May 23, 2013
Its long overdue admissions are paired with praise for the president’s supposed commitment to transparency.
Attorney General Eric Holder has just sent a truly incredible letter to the Senate Judiciary Committee. In it, he acknowledges that the U.S. has killed four of its own citizens in drone strikes. Casual news consumers may find that confusing. Hasn’t there already been an extremely public debate about the killing of American citizen Anwar al-Awlaki and his 16-year-old son, Abdulrahman? Indeed, everyone knows that, despite the 5th Amendment, the Obama Administration believes it can target and kill American citizens without due process, and that it has done so.
But that hasn’t stopped Team Obama from keeping what everyone knows officially classified, permitting them to broach the subject when convenient and to dodge it when inconvenient. Wednesday’s revelation, first reported by the indispensable Charlie Savage of the New York Times, is therefore a good thing. Team Obama has dispensed with the absurd pretense that targeting Americans is a secret, and admitted that they’ve killed a total of 4 Americans with drones.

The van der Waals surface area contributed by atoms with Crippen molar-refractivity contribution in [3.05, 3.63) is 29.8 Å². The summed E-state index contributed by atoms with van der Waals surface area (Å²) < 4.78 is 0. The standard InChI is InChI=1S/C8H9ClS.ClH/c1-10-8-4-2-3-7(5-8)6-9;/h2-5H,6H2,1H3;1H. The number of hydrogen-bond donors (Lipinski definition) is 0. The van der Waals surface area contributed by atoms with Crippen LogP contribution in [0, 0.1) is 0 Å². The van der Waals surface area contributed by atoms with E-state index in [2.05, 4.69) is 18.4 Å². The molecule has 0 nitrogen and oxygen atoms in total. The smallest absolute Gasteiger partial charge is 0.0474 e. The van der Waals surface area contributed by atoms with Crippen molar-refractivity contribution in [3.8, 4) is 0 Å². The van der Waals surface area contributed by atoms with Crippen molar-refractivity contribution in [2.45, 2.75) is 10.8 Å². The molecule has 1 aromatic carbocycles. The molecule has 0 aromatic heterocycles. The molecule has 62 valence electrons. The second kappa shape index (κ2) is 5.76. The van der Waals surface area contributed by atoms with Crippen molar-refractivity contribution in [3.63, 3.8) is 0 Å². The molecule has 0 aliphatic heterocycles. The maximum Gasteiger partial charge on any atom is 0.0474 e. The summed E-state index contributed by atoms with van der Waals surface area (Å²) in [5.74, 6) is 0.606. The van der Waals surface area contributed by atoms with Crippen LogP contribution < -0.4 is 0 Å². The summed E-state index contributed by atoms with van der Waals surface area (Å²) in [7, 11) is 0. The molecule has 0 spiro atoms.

It’s actually three other features of the letter that are incredible.
1) While a total of four Americans have been killed in drone strikes, the Obama Administration says that it was only targeting one of them. This is an important fact to remember the next time you’re told that their drone campaign is one of “targeted killing” or “surgical precision,” or that drones can linger in the air for hours to make sure that only the intended targets are being blown up. Critics of the drone war have long pointed out that lots of people die by American-fired Hellfire missile who were never targeted, and whose identities aren’t known at the time of their death. What a powerful, irrefutable reminder of those facts. It is a discredit to the Obama Administration that they are just now going on the record with this powerful information.
2) While the letter notes that three of four Americans weren’t specifically targeted, including a 16-year-old, the letter offers no explanation of why young Abdulrahman was in fact killed, and gives no indication that his death is problematic. The American people are owed a full explanation of how he wound up dead. “We weren’t trying to kill the 16-year-old American we blew up” isn’t sufficient explanation, its an admission that a thorough, transparent investigation is needed.